James Borden’s Time and Space: A Hickory Museum of Art Loan
The lobby of UNC Charlotte’s Robinson Hall for the Performing Arts is the new home for a remarkable 20-foot wooden clock sculpture, Time and Space, installed by the artist James Borden on April 19 and 20. Time and Space is on long-term loan to the College of Arts + Architecture from the Hickory Museum of Art. Its installation in Robinson Hall is made possible by a gift to the College from Wilton and Catherine Connor, who originally purchased the sculpture.
The Connors purchased Time and Space at the American Craft Council exhibit in Charlotte in 1998 for the lobby of the new World Headquarters for Wilton Connor Packaging (WCP). They sold WCP to Weyerhaeuser in 2001. Weyerhaeuser was later purchased by International Paper, which donated the clock to the Hickory Museum of Art.
"International Paper was pleased to donate the clock to the Hickory Museum of Art, and we are happy that it has an appropriate site to be displayed for the enjoyment of the public," said Pete Miller, general Manager of International Paper Charlotte.
James Borden lives and works in Sibley, Iowa, where he designs and builds wooden kinetic sculptures called “Timeshapes.” His “Timeshapes” are mechanical weight-driven or spring-driven clocks. “I strive to create a balanced, lively form, to highlight shapes inherent in the wood itself, and to make the whole piece come alive with graceful, whimsical motion,” Borden says in an artist’s statement. He is the recipient of numerous awards, including Gold and Silver awards at the Smithsonian Craft Show in 2013 and 2014. Learn more at his website, timeshapes.com.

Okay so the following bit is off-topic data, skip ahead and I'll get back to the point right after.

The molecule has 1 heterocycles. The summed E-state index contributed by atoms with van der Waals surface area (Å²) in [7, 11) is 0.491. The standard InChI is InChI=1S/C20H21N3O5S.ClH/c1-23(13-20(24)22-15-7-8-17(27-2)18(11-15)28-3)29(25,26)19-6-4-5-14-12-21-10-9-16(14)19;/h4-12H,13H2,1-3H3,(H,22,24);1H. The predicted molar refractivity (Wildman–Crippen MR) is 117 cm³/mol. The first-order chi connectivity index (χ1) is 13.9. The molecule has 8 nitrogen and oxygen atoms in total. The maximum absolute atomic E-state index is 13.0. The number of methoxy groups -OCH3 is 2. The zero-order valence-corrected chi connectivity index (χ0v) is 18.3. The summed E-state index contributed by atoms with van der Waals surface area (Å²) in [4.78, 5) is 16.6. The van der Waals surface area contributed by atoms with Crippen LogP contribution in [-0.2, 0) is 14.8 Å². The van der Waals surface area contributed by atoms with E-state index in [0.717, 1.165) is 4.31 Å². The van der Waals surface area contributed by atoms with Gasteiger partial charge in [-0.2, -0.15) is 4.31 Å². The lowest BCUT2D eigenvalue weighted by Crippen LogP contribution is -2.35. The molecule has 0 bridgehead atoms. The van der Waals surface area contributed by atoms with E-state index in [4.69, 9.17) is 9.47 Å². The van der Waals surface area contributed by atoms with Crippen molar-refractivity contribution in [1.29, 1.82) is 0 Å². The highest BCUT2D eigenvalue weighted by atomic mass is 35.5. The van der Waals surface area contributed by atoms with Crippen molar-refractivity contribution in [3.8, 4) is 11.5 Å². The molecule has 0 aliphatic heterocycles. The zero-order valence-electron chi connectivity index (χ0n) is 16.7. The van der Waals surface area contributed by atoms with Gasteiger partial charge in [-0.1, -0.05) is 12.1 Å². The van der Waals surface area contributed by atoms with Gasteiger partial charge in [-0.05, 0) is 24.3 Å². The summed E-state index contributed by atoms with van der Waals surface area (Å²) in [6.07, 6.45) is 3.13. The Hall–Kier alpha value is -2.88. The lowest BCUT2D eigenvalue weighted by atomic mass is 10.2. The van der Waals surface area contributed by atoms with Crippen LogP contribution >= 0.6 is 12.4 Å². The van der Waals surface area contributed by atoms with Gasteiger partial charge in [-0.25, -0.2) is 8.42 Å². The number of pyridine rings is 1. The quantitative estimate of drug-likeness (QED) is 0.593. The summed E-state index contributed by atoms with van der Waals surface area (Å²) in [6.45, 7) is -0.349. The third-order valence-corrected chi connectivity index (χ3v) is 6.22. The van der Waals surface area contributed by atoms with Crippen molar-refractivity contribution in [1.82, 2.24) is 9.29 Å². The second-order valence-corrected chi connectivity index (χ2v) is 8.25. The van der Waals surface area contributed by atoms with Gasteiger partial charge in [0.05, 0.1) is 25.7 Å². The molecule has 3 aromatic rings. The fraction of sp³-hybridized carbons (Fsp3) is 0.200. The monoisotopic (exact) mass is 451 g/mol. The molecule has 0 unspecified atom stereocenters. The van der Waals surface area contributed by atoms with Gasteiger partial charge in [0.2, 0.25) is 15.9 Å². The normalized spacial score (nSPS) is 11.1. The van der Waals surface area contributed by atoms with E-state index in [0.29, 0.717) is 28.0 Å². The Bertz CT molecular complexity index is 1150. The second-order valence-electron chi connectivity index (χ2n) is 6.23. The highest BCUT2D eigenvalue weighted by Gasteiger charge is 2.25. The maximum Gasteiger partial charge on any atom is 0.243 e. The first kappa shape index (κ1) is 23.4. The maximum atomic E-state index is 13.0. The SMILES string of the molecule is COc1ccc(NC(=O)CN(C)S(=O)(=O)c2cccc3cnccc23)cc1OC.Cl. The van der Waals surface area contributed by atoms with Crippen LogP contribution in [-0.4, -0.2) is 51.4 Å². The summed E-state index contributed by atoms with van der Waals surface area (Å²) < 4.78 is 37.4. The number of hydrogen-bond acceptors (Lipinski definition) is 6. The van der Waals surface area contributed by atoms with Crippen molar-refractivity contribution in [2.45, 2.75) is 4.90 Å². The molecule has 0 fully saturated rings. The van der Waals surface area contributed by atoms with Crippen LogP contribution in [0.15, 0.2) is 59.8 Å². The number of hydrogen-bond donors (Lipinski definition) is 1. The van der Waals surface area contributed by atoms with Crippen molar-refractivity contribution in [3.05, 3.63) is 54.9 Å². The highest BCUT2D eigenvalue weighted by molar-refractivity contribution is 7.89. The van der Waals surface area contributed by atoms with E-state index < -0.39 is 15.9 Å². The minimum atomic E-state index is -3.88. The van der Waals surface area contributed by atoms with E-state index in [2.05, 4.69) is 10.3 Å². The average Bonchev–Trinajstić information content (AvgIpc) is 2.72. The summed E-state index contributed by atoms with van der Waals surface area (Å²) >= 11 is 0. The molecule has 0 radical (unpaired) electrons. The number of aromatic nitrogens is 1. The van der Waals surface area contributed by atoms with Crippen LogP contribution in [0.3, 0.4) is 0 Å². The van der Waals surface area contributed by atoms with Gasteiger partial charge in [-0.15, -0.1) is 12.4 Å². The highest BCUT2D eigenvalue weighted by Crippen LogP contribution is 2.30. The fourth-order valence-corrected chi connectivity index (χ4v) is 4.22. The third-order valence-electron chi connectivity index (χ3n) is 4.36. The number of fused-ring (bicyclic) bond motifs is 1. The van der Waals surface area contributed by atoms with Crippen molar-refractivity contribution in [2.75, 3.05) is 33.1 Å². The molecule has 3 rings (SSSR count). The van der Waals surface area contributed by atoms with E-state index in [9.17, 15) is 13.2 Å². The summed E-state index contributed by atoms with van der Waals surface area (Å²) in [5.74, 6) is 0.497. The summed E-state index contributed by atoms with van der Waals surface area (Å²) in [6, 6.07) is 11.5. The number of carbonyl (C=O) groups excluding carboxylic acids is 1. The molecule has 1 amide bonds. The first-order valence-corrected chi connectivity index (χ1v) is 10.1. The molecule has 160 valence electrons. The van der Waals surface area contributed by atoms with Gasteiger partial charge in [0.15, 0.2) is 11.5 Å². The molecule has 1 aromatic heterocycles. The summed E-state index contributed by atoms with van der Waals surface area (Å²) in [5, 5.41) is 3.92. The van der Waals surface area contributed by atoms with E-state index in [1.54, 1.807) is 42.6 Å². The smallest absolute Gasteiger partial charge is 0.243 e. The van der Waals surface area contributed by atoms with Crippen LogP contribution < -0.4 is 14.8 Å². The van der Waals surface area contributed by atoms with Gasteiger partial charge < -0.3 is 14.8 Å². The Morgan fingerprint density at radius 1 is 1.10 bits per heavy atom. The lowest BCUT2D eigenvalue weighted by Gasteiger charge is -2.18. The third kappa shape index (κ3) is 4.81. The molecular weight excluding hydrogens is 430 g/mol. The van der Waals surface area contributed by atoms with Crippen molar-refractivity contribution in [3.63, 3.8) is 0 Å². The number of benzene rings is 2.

“I’ve worked with the Hickory Museum of Art and the Connors to locate the clock where it would contribute to the sense of imagination, wonder, time and rhythm, and beauty that are inherent in the works presented in the Robinson Hall for the Performing Arts,” said Ken Lambla, Dean of the College of Arts + Architecture. “The clock is beautifully made and causes us to pause for a moment to think about how it might be made and how it helps connect us to concepts of time in our lives."
At right, James Borden with Time and Space.